Sir George Otto Trevelyan: A Memoir

Sir George Otto Trevelyan: A Memoir

Sir George Otto Trevelyan: A Memoir

Sir George Otto Trevelyan: A Memoir

Excerpt

The posthumous penalty for very long life is that those who knew a man when he was active in the world have long passed away when his biography or memoir comes to be written. When at last it appears, it belongs not to the realm of quasi-contemporary happenings but to the realm of history. Yet for some, history, too, has its charms. My father lived until 1928, but his first literary successes as a Cambridge undergraduate had been won before the American Civil War broke out, and moreover he had given up politics and retired into the country thirty years before he died. He belongs, therefore, to the generation of the late or even of the middle Victorians. If he had written his own memoirs, he would have made the London society of the 'sixties and 'seventies as actual to the reader as he made the equally brilliant society in which Charles Fox passed his youth.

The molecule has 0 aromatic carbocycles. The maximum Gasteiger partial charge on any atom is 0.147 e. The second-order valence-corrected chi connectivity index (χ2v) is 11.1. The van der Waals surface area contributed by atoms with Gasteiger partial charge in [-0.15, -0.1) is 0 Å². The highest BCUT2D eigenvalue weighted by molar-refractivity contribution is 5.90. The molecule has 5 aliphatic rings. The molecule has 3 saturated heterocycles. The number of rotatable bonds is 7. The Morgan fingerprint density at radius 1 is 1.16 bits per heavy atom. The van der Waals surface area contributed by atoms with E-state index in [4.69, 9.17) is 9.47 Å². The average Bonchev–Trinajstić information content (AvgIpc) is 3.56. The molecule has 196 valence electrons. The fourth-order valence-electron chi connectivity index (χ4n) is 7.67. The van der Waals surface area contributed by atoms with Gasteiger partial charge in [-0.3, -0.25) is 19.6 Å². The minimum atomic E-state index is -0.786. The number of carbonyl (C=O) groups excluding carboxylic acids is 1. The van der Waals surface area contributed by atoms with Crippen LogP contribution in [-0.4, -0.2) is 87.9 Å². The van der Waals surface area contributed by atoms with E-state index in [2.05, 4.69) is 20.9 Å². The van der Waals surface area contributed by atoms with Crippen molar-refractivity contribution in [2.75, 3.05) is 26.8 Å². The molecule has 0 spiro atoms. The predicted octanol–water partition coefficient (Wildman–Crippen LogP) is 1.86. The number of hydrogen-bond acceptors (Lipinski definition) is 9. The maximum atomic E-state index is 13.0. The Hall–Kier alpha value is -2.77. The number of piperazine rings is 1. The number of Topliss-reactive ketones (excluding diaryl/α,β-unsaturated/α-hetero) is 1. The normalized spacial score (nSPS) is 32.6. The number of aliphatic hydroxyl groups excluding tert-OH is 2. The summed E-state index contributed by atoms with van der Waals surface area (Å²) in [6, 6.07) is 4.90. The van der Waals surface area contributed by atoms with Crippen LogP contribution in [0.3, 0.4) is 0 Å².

Unhappily he neglected to do so, and it is useless for another to attempt to write his' Life and Times.' Many years ago he told me that he did not wish his Life to be written. Later he said that I could do as I thought fit in the matter. In any case he disliked long biographies, and I have followed what . . .

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